Role of pH and temperature on silica network formation and calcium incorporation into sol–gel derived bioactive glasses

Valliant, Esther M. and Turdean-Ionescu, Claudia A. and Hanna, John V. and Smith, Mark E. and Jones, Julian R. (2012) Role of pH and temperature on silica network formation and calcium incorporation into sol–gel derived bioactive glasses. Journal of Materials Chemistry, 22 (4). pp. 1613-1619. ISSN 0959-9428

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Bioactive glasses and inorganic/organic hybrids have great potential as implant materials. Bioactive glasses can bond to bone through the formation of a bone-like hydroxycarbonate apatite (HCA) layer and stimulate bone growth via their dissolution products. The brittle nature of these glasses can be combined with the toughness of a biodegradable polymer by forming a hybrid through the sol–gel process. However, for polymer incorporation, lower temperatures and milder pH conditions are required rather than the current method which uses pH < 1 and stabilisation at 600 °C. The impact of varying pH at low temperature processing (40 °C) on the inorganic component is unknown and must be investigated as a fundamental examination for hybrid research. This work seeks to combine pH control with a calcium source to examine the effect on porosity and silica network connectivity and to determine if raising the pH of synthesis can form a more highly connected glass without the need for high temperatures. Glass monoliths (70 mol% SiO2 and 30 mol% CaO) were fabricated, using calcium hydroxide as the calcium precursor and at different pH values (pH 0.5–5.5). With a view to hybrid synthesis, gels were dried at 40 °C and were compared with glasses made from identical gels that had been stabilised at 600 °C. When dried at 40 °C, gels synthesised at pH < 2 were not mesoporous whereas those formed at pH > 2 were mesoporous. This indicates a difference in gel formation about the isoelectric point of silicic acid, which was confirmed by 29Si solid state NMR. When immersed in simulated body fluid (SBF), the glasses stabilised at 600 °C were more porous, yet had a slower ion release rate than the gels dried at 40 °C. All gels and glasses formed an HCA layer in SBF; however, calcium was only incorporated into the silica network after stabilisation at 600 °C and thus a new way of incorporating calcium at low temperatures must still be found. This work is an important foundation for hybrid synthesis as raising the pH of the sol–gel process from pH < 1 to pH 5.5 was found to have no adverse effects on silica network formation and thus polymer can be incorporated into the sol–gel process at milder pH conditions without the concern of acid catalysed polymer degradation by chain scission.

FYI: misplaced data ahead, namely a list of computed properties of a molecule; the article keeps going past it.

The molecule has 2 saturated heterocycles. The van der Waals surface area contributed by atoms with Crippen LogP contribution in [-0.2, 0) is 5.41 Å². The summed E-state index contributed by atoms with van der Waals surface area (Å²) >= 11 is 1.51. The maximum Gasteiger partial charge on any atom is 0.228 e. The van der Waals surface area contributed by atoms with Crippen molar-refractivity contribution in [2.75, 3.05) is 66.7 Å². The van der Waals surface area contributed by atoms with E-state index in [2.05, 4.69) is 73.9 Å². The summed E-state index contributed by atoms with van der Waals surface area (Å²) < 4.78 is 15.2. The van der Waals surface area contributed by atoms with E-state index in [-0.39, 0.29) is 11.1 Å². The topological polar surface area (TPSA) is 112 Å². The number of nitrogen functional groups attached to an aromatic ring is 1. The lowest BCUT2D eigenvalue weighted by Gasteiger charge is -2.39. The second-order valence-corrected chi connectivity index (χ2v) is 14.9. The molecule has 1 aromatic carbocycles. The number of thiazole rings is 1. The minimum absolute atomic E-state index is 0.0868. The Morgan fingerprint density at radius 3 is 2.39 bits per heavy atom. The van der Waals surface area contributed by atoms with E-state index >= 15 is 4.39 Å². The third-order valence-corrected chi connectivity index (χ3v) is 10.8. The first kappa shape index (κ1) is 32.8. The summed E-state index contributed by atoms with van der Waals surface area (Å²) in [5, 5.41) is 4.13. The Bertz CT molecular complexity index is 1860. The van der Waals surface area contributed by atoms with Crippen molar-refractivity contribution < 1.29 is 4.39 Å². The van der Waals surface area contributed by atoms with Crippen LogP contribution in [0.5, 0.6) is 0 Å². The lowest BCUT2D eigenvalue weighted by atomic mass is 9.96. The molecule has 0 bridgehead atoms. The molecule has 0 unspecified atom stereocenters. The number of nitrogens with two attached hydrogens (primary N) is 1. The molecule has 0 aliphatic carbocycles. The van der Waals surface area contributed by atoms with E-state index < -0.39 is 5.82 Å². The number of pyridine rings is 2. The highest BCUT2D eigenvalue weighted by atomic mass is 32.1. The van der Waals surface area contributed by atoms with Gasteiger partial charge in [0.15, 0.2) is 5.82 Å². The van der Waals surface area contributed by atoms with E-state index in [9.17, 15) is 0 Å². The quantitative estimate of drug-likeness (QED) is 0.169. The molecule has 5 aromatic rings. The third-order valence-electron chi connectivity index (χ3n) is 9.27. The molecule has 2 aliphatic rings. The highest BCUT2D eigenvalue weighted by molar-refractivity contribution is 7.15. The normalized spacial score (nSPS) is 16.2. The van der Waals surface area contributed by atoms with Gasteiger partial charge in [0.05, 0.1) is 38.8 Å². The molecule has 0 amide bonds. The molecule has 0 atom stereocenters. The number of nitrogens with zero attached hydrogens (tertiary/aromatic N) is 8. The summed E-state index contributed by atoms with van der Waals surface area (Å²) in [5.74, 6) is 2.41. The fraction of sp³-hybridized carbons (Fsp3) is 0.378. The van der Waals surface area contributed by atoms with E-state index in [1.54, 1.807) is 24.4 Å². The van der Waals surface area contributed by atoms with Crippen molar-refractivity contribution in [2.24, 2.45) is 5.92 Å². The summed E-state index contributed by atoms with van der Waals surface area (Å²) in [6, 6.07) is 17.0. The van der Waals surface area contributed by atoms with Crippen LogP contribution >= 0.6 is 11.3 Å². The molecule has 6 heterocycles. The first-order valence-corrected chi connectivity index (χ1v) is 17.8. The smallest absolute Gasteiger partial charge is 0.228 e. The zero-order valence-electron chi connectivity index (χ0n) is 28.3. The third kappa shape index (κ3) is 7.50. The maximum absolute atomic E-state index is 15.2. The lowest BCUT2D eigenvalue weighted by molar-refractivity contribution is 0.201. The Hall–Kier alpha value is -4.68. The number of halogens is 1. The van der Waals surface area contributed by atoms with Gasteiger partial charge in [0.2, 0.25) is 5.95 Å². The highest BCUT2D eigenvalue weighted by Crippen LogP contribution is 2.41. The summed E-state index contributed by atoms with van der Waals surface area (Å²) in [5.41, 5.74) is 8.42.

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Journal Article
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Journal of Materials Chemistry
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06 Jun 2013 10:24
Last Modified:
17 Sep 2023 01:23